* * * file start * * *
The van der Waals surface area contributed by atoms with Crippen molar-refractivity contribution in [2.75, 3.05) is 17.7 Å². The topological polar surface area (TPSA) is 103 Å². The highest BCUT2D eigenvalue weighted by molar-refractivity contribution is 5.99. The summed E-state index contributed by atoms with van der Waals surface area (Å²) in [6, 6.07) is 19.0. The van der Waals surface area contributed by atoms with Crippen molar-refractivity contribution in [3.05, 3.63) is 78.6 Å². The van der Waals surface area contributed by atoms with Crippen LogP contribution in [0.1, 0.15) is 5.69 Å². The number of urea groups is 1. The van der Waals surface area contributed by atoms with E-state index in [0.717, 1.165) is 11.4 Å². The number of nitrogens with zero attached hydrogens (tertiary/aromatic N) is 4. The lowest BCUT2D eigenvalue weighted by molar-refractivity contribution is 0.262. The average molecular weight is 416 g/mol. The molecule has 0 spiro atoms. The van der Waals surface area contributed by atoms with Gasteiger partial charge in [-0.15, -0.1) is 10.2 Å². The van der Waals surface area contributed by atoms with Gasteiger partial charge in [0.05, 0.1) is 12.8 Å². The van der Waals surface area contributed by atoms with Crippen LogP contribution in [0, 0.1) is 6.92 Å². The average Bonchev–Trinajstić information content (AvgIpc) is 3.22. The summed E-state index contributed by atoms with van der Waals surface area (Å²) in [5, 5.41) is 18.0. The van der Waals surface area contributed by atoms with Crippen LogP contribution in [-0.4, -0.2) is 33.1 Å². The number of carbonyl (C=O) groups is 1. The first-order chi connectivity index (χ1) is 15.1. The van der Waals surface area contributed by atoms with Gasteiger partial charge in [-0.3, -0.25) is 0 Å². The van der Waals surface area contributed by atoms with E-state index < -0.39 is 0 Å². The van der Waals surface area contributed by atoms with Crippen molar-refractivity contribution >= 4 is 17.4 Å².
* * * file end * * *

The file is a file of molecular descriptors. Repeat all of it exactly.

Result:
The van der Waals surface area contributed by atoms with Crippen molar-refractivity contribution in [2.75, 3.05) is 17.7 Å². The topological polar surface area (TPSA) is 103 Å². The highest BCUT2D eigenvalue weighted by molar-refractivity contribution is 5.99. The summed E-state index contributed by atoms with van der Waals surface area (Å²) in [6, 6.07) is 19.0. The van der Waals surface area contributed by atoms with Crippen molar-refractivity contribution in [3.05, 3.63) is 78.6 Å². The van der Waals surface area contributed by atoms with Crippen LogP contribution in [0.1, 0.15) is 5.69 Å². The number of urea groups is 1. The van der Waals surface area contributed by atoms with E-state index in [0.717, 1.165) is 11.4 Å². The number of nitrogens with zero attached hydrogens (tertiary/aromatic N) is 4. The lowest BCUT2D eigenvalue weighted by molar-refractivity contribution is 0.262. The average molecular weight is 416 g/mol. The molecule has 0 spiro atoms. The van der Waals surface area contributed by atoms with Gasteiger partial charge in [-0.15, -0.1) is 10.2 Å². The van der Waals surface area contributed by atoms with Gasteiger partial charge in [0.05, 0.1) is 12.8 Å². The van der Waals surface area contributed by atoms with Crippen LogP contribution in [0, 0.1) is 6.92 Å². The average Bonchev–Trinajstić information content (AvgIpc) is 3.22. The summed E-state index contributed by atoms with van der Waals surface area (Å²) in [5, 5.41) is 18.0. The van der Waals surface area contributed by atoms with Crippen LogP contribution in [-0.4, -0.2) is 33.1 Å². The number of carbonyl (C=O) groups is 1. The first-order chi connectivity index (χ1) is 15.1. The van der Waals surface area contributed by atoms with Gasteiger partial charge in [-0.3, -0.25) is 0 Å². The van der Waals surface area contributed by atoms with E-state index < -0.39 is 0 Å². The van der Waals surface area contributed by atoms with Crippen molar-refractivity contribution >= 4 is 17.4 Å².